For all his talents within the legendary output of Pink Floyd, drummer Nick Mason often seems to get the short end of the stick when it comes to acclaim and adulation.
Perhaps it was because Mason wasn’t a flashy drummer. In a genre where advanced technique and explosive skill were valued above all else, Mason never actually seemed to have much of an ego about what he played. He would often keep simple and hypnotic beats, occasionally swapping out sticks for mallets to add a more symphonic flavour to songs. On some tracks, he sits out completely, content with letting songs like ‘A Pillow of Winds’ mostly float on without him.
But Mason always played to whatever the given song’s strengths were. ‘Money’ required a drum pattern that was highly repetitive and uncluttered so that the band wouldn’t get caught up in the atypical 7/4 time signature. When ‘Another Brick in the Wall, Pt. 2’ called for a disco beat, that’s exactly what Mason delivered. On sprawling tracks like ‘Shine on You Crazy Diamond’ or ‘Dogs’, Mason buckles down and simply keeps the momentum going, preferring to keep his part of the arrangement from getting in the way.
It’s genius, and his drum tracks are just as essential to the makeup of Pink Floyd as any of the other instrumentalists. But Mason also had one major disadvantage when compared to his other three bandmates: he was the only member of the band who didn’t sing. While Syd Barrett, Roger Waters, David Gilmour, and Richard Wright all got lead vocal opportunities throughout the band’s catalogue, Mason never got a true lead vocal.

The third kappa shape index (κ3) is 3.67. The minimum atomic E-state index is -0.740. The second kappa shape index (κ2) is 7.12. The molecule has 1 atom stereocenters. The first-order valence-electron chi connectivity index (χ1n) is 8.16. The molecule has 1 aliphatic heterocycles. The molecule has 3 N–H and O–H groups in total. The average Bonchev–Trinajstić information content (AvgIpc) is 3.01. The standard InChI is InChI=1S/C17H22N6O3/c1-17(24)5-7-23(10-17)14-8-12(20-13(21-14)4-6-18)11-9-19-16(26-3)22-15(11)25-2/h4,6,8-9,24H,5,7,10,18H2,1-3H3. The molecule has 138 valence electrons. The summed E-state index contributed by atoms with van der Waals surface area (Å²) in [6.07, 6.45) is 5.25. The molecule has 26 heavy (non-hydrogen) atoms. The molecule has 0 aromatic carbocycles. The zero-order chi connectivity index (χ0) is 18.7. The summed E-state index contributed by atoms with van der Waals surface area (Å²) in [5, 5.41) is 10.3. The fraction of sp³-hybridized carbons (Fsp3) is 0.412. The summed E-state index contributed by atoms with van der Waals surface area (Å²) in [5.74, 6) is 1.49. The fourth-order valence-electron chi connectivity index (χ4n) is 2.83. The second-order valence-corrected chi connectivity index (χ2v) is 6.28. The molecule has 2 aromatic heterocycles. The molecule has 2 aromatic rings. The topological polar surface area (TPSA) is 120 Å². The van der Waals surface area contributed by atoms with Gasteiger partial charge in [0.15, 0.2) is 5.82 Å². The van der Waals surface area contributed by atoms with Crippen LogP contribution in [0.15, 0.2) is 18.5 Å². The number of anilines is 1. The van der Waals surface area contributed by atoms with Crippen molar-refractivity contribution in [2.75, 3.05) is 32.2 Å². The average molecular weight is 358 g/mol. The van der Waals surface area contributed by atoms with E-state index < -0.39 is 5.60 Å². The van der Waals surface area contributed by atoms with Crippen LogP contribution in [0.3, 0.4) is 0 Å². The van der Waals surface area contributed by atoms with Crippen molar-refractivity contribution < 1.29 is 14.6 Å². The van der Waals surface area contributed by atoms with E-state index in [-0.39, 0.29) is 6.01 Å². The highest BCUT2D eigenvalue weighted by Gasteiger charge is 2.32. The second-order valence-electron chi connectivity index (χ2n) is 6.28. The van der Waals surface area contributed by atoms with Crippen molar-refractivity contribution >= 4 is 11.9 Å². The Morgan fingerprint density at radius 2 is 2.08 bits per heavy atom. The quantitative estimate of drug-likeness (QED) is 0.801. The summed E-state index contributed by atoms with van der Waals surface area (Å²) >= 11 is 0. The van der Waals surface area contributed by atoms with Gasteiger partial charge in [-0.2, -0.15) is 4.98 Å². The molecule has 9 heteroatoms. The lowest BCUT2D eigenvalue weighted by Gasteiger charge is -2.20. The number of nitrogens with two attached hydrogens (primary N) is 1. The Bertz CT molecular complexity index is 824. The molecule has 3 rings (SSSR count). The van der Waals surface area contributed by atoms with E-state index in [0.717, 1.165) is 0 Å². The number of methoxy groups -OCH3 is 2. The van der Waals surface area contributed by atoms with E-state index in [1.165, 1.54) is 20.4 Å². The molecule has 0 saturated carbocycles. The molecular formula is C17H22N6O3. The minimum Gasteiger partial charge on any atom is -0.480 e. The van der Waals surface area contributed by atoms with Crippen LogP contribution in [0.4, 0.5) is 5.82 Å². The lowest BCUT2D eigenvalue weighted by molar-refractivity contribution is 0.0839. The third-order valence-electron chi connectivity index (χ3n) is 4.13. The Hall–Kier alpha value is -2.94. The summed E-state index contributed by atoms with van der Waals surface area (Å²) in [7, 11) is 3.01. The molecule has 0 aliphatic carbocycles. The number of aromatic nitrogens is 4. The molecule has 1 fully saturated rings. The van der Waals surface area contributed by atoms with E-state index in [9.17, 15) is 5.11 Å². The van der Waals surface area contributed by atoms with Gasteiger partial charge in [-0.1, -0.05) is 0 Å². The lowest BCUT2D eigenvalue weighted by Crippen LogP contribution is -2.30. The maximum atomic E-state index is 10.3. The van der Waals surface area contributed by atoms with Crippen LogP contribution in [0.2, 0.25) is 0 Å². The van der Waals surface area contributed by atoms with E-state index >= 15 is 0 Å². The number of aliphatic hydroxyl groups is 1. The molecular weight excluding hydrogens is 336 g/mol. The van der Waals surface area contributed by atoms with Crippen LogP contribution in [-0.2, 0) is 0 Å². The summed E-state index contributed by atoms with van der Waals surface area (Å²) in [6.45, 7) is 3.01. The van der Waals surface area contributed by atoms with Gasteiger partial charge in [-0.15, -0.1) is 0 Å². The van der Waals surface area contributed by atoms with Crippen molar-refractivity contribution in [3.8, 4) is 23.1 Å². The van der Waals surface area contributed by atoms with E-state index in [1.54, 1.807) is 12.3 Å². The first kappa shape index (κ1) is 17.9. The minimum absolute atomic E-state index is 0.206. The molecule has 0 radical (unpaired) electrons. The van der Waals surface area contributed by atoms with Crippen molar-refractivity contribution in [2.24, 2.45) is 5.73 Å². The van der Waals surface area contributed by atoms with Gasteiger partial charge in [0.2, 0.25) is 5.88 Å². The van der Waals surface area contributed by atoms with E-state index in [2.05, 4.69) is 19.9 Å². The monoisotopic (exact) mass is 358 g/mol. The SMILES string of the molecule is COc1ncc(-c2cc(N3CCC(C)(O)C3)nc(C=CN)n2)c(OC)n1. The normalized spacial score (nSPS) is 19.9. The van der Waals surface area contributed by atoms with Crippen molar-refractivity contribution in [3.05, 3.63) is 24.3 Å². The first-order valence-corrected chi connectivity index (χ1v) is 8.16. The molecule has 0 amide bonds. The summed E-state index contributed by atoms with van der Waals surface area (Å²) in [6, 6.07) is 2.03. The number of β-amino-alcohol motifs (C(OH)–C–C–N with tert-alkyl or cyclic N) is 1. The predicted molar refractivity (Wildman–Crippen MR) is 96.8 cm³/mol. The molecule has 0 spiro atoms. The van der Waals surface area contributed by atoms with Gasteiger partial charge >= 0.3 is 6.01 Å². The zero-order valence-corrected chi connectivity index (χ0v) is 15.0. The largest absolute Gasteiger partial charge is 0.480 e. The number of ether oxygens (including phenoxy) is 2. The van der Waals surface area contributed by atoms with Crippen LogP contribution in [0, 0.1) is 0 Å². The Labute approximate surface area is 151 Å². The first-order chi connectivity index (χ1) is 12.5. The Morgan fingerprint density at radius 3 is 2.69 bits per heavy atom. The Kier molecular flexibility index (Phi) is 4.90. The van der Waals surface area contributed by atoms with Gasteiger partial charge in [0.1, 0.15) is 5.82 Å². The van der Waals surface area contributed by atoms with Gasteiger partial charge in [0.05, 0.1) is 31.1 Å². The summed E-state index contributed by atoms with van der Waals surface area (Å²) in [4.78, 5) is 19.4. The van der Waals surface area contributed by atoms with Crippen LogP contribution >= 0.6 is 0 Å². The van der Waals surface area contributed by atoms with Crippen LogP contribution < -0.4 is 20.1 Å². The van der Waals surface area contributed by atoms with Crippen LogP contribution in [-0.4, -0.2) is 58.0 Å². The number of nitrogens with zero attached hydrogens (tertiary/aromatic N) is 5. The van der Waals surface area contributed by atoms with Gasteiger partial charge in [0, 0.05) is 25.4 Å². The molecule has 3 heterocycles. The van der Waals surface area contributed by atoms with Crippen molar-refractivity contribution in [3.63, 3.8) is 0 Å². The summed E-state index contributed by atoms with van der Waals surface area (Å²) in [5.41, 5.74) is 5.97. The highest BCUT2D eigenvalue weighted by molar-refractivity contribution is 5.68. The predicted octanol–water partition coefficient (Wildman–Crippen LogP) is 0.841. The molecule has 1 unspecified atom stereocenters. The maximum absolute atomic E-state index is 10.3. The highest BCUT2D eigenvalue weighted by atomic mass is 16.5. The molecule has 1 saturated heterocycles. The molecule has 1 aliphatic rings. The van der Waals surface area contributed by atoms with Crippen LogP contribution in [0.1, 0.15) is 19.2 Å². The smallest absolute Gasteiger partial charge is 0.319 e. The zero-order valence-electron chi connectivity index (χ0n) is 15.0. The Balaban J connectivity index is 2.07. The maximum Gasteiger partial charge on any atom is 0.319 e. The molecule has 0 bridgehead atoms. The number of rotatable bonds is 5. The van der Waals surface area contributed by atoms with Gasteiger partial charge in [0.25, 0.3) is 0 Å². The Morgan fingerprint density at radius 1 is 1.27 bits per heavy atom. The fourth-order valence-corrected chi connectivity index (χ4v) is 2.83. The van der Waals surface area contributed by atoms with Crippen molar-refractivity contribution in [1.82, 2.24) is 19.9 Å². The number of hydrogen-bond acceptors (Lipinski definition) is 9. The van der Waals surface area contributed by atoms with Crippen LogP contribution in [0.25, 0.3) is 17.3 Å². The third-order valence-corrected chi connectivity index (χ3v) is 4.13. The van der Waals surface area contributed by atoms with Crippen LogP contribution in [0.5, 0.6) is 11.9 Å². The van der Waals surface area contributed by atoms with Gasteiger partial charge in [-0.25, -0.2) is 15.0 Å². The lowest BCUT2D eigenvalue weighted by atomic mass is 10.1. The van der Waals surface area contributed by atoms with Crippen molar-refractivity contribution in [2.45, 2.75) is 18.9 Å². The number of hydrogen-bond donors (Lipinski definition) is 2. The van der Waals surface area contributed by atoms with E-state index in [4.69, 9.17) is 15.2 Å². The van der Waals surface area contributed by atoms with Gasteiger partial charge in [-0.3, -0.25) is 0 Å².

Mason contributed some non-singing parts to Floyd songs, like the exaggerated voice during the verses of ‘Corporal Clegg’ and the spoken word section of ‘Learning to Fly’. But he also provided a single spoken word line in one of the group’s most famous instrumentals.
That was during ‘One of These Days’, the opening track to the band’s 1971 album Meddle. A roaring instrumental featuring aggressive instrumentation and prominent delay, ‘One of These Days’ was a concert staple that represents one of the earliest examples of Pink Floyd truly beginning to find their sound outside the immense influence of Syd Barrett. The piece is almost entirely without vocals, except for a sinister message delivered around the halfway point of the track: “One of these days I’m going to cut you into little pieces.”
That low and garbled threat actually came courtesy of Mason, who direct it at BBC radio announcer Jimmy Young. “Possibly the most interesting thing about ‘One of These Days’ is that it actually stars myself as vocalist, for the first time on any of our records that actually got to the public,” Mason explained to Charlie Kendall in 1984. “It’s a rather startling performance involving the use of a high voice and slowed down tape.”
Mason originally voiced the sentence in falsetto, and when it was slowed down to appropriate speed, took on a gravelly and demonic cadence. Although it isn’t really “sung” by Mason in the traditional sense, ‘One of the These Days’ would be one of Mason’s only vocal contributions for the entirety of Pink Floyd’s career.